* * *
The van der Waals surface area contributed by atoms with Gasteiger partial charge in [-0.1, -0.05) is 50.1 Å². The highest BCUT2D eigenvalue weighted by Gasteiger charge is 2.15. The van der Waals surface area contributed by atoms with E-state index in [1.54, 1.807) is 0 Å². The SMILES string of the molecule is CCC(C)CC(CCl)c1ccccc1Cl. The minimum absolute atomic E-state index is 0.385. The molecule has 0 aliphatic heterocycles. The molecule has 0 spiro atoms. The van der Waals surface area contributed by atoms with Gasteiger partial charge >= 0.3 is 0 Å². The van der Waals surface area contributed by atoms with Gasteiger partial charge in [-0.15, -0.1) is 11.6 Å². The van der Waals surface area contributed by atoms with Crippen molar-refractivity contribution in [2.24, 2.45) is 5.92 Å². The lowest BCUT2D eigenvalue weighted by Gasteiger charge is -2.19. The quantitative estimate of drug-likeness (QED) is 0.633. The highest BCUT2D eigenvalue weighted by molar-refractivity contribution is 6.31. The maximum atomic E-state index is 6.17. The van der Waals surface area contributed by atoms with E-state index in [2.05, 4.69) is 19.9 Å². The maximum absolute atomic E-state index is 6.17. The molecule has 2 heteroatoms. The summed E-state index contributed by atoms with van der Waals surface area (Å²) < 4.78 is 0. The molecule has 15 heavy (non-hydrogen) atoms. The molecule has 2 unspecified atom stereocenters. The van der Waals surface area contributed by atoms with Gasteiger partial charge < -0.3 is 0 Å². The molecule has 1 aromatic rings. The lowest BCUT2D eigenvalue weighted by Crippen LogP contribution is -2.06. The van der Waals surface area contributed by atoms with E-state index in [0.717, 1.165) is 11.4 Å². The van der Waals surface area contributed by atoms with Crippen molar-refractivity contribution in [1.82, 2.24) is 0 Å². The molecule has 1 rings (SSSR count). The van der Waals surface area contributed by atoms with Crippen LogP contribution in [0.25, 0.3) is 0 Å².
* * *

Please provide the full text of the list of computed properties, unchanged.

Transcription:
The van der Waals surface area contributed by atoms with Gasteiger partial charge in [-0.1, -0.05) is 50.1 Å². The highest BCUT2D eigenvalue weighted by Gasteiger charge is 2.15. The van der Waals surface area contributed by atoms with E-state index in [1.54, 1.807) is 0 Å². The SMILES string of the molecule is CCC(C)CC(CCl)c1ccccc1Cl. The minimum absolute atomic E-state index is 0.385. The molecule has 0 aliphatic heterocycles. The molecule has 0 spiro atoms. The van der Waals surface area contributed by atoms with Gasteiger partial charge >= 0.3 is 0 Å². The van der Waals surface area contributed by atoms with Gasteiger partial charge in [-0.15, -0.1) is 11.6 Å². The van der Waals surface area contributed by atoms with Crippen molar-refractivity contribution in [2.24, 2.45) is 5.92 Å². The lowest BCUT2D eigenvalue weighted by Gasteiger charge is -2.19. The quantitative estimate of drug-likeness (QED) is 0.633. The highest BCUT2D eigenvalue weighted by molar-refractivity contribution is 6.31. The maximum atomic E-state index is 6.17. The van der Waals surface area contributed by atoms with E-state index in [2.05, 4.69) is 19.9 Å². The maximum absolute atomic E-state index is 6.17. The molecule has 2 heteroatoms. The summed E-state index contributed by atoms with van der Waals surface area (Å²) < 4.78 is 0. The molecule has 15 heavy (non-hydrogen) atoms. The molecule has 2 unspecified atom stereocenters. The van der Waals surface area contributed by atoms with Gasteiger partial charge < -0.3 is 0 Å². The molecule has 1 aromatic rings. The lowest BCUT2D eigenvalue weighted by Crippen LogP contribution is -2.06. The van der Waals surface area contributed by atoms with E-state index in [0.717, 1.165) is 11.4 Å². The van der Waals surface area contributed by atoms with Crippen molar-refractivity contribution in [1.82, 2.24) is 0 Å². The molecule has 1 rings (SSSR count). The van der Waals surface area contributed by atoms with Crippen LogP contribution in [0.25, 0.3) is 0 Å².